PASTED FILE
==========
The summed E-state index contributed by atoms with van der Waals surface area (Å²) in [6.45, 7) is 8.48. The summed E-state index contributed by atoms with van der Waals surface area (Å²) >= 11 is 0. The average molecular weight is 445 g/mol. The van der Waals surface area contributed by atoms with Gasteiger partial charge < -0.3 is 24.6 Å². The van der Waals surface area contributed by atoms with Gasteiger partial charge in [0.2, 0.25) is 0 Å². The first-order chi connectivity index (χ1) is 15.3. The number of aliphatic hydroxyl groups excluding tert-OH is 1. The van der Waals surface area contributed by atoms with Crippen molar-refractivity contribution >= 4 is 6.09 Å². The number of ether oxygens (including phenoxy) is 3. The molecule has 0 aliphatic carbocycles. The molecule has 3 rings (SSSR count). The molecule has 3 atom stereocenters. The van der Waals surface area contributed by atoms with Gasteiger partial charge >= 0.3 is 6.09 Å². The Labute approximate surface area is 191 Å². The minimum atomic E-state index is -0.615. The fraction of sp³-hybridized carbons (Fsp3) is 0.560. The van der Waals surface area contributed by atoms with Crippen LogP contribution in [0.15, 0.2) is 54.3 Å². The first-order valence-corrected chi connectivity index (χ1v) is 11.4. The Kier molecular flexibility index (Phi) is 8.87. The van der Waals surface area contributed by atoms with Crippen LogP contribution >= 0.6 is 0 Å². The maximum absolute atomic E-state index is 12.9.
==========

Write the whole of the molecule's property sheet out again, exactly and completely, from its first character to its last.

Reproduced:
The summed E-state index contributed by atoms with van der Waals surface area (Å²) in [6.45, 7) is 8.48. The summed E-state index contributed by atoms with van der Waals surface area (Å²) >= 11 is 0. The average molecular weight is 445 g/mol. The van der Waals surface area contributed by atoms with Gasteiger partial charge < -0.3 is 24.6 Å². The van der Waals surface area contributed by atoms with Gasteiger partial charge in [0.2, 0.25) is 0 Å². The first-order chi connectivity index (χ1) is 15.3. The number of aliphatic hydroxyl groups excluding tert-OH is 1. The van der Waals surface area contributed by atoms with Crippen molar-refractivity contribution >= 4 is 6.09 Å². The number of ether oxygens (including phenoxy) is 3. The molecule has 0 aliphatic carbocycles. The molecule has 3 rings (SSSR count). The molecule has 3 atom stereocenters. The van der Waals surface area contributed by atoms with Gasteiger partial charge >= 0.3 is 6.09 Å². The Labute approximate surface area is 191 Å². The minimum atomic E-state index is -0.615. The fraction of sp³-hybridized carbons (Fsp3) is 0.560. The van der Waals surface area contributed by atoms with Crippen LogP contribution in [0.15, 0.2) is 54.3 Å². The first-order valence-corrected chi connectivity index (χ1v) is 11.4. The Kier molecular flexibility index (Phi) is 8.87. The van der Waals surface area contributed by atoms with Crippen LogP contribution >= 0.6 is 0 Å². The maximum absolute atomic E-state index is 12.9.